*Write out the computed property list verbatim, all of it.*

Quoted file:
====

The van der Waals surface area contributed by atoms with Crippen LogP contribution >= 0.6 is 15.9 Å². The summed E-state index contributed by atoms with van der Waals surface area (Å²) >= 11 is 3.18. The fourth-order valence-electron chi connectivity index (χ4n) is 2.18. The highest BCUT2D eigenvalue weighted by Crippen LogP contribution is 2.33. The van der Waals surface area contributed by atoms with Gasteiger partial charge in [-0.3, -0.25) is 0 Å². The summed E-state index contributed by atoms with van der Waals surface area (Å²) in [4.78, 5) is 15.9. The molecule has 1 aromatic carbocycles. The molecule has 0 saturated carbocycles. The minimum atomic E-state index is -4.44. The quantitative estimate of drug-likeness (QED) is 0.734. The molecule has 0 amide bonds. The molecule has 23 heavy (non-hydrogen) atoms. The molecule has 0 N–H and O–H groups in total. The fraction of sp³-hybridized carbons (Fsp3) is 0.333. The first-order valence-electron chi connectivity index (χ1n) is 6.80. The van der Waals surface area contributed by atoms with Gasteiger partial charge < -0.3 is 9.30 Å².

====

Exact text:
The van der Waals surface area contributed by atoms with Crippen LogP contribution >= 0.6 is 15.9 Å². The summed E-state index contributed by atoms with van der Waals surface area (Å²) >= 11 is 3.18. The fourth-order valence-electron chi connectivity index (χ4n) is 2.18. The highest BCUT2D eigenvalue weighted by Crippen LogP contribution is 2.33. The van der Waals surface area contributed by atoms with Gasteiger partial charge in [-0.3, -0.25) is 0 Å². The summed E-state index contributed by atoms with van der Waals surface area (Å²) in [4.78, 5) is 15.9. The molecule has 1 aromatic carbocycles. The molecule has 0 saturated carbocycles. The minimum atomic E-state index is -4.44. The quantitative estimate of drug-likeness (QED) is 0.734. The molecule has 0 amide bonds. The molecule has 23 heavy (non-hydrogen) atoms. The molecule has 0 N–H and O–H groups in total. The fraction of sp³-hybridized carbons (Fsp3) is 0.333. The first-order valence-electron chi connectivity index (χ1n) is 6.80. The van der Waals surface area contributed by atoms with Gasteiger partial charge < -0.3 is 9.30 Å².